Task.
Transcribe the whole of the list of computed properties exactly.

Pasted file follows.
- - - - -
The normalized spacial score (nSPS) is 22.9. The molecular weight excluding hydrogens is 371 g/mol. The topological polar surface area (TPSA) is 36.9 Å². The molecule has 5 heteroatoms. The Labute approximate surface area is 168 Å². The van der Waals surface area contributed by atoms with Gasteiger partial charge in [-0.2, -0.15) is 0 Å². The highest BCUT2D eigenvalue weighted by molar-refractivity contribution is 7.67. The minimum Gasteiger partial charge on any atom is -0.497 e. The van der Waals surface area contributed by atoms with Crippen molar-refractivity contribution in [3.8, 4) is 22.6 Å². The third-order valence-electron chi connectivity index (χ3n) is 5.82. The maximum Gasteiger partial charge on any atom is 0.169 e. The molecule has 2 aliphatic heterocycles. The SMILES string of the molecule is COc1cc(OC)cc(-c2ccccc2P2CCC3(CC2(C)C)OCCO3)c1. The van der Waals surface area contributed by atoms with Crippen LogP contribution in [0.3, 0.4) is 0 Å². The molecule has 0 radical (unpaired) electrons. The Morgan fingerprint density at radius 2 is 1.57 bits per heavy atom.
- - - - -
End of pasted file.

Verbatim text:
The normalized spacial score (nSPS) is 22.9. The molecular weight excluding hydrogens is 371 g/mol. The topological polar surface area (TPSA) is 36.9 Å². The molecule has 5 heteroatoms. The Labute approximate surface area is 168 Å². The van der Waals surface area contributed by atoms with Gasteiger partial charge in [-0.2, -0.15) is 0 Å². The highest BCUT2D eigenvalue weighted by molar-refractivity contribution is 7.67. The minimum Gasteiger partial charge on any atom is -0.497 e. The van der Waals surface area contributed by atoms with Crippen molar-refractivity contribution in [3.8, 4) is 22.6 Å². The third-order valence-electron chi connectivity index (χ3n) is 5.82. The maximum Gasteiger partial charge on any atom is 0.169 e. The molecule has 2 aliphatic heterocycles. The SMILES string of the molecule is COc1cc(OC)cc(-c2ccccc2P2CCC3(CC2(C)C)OCCO3)c1. The van der Waals surface area contributed by atoms with Crippen LogP contribution in [0.3, 0.4) is 0 Å². The molecule has 0 radical (unpaired) electrons. The Morgan fingerprint density at radius 2 is 1.57 bits per heavy atom.